one by one : VR at the Global Game Jam
For the 2019 Global Game Jam I traveled up to Oculus HQ and worked on a team of seven to create one by one, a bittersweet VR arcade game targeting the Oculus Go. I designed the initial concept for the game, and led programming, Unity work, and project management. I also had an absolute blast.
You return to your childhood home, to your bedroom, and everything is seemingly exactly as you left it. Your bird is tweeting in its cage, your favorite stuffed animal sits against the wall, and even the clutter on your desk remains untouched. But you’re older. You’ve experienced new things. You’ve changed. How long can you keep your memories and attachments from degrading?
Having only two days to finish the game, we were immediately mindful of scope, and we looked for ways to ensure our vision would be achievable. Very quickly we were able to find a method of interaction that fit well with our take on the theme and was simple enough to get testing immediately. By limiting interaction to a gaze-based mechanic and disallowing locomotion, we engaged with the theme--holding onto the meaning of your treasured possessions--and ensured we wouldn’t need to create much of a tutorial to get people playing.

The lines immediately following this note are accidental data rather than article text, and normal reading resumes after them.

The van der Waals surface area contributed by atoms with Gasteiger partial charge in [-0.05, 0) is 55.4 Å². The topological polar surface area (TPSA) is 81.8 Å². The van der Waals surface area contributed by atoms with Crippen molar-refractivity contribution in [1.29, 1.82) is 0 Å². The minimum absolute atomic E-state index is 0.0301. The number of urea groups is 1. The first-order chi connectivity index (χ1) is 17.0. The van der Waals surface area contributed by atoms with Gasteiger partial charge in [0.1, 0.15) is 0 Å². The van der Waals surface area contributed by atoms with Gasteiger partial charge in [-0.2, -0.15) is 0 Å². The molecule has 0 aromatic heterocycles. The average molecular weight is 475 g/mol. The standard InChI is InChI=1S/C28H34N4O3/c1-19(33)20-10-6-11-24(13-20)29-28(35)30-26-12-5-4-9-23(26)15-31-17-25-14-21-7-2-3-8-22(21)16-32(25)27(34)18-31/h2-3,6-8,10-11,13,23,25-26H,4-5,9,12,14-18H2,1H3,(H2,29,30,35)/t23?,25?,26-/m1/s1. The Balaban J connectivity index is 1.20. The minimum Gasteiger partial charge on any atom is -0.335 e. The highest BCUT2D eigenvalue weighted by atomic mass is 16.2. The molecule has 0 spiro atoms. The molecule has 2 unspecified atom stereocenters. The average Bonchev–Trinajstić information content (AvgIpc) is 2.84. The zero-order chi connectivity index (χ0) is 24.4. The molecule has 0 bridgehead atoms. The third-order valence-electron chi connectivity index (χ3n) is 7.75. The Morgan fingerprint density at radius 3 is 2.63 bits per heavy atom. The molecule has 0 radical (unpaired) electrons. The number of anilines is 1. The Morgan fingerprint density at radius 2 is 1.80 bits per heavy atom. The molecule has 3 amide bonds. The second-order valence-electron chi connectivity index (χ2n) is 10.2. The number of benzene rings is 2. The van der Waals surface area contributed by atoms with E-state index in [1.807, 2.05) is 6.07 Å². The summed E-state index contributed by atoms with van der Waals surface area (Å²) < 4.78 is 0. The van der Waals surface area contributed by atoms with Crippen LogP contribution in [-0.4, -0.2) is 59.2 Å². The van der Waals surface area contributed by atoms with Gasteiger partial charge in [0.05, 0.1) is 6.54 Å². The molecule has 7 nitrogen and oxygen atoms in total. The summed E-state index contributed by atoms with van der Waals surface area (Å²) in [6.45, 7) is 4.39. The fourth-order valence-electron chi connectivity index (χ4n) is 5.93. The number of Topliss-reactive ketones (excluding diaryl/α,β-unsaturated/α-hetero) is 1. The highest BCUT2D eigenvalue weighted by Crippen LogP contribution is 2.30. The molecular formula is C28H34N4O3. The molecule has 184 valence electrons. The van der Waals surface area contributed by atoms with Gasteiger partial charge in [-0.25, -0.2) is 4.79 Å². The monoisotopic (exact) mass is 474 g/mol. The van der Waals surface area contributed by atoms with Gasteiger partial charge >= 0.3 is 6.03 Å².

Our solution had many benefits:
We engaged with the theme--holding onto the meaning of your treasured possessions.
We ensured the player wouldn’t need much of a tutorial--no learning what the buttons do, no figuring out how to move from place to place, etc.
Our central game mechanic was extremely lightweight. Because we knew how large the environment was, we were able create our gaze-based solution by using a trigger collider attached to the headset gameobject. This allowed for us to spend our performance budget on feedback, polish, and an ambitious sound design.
We ensured we could easily port this experience to even lower-end VR systems like the GearVR.
But this also created some interesting challenges.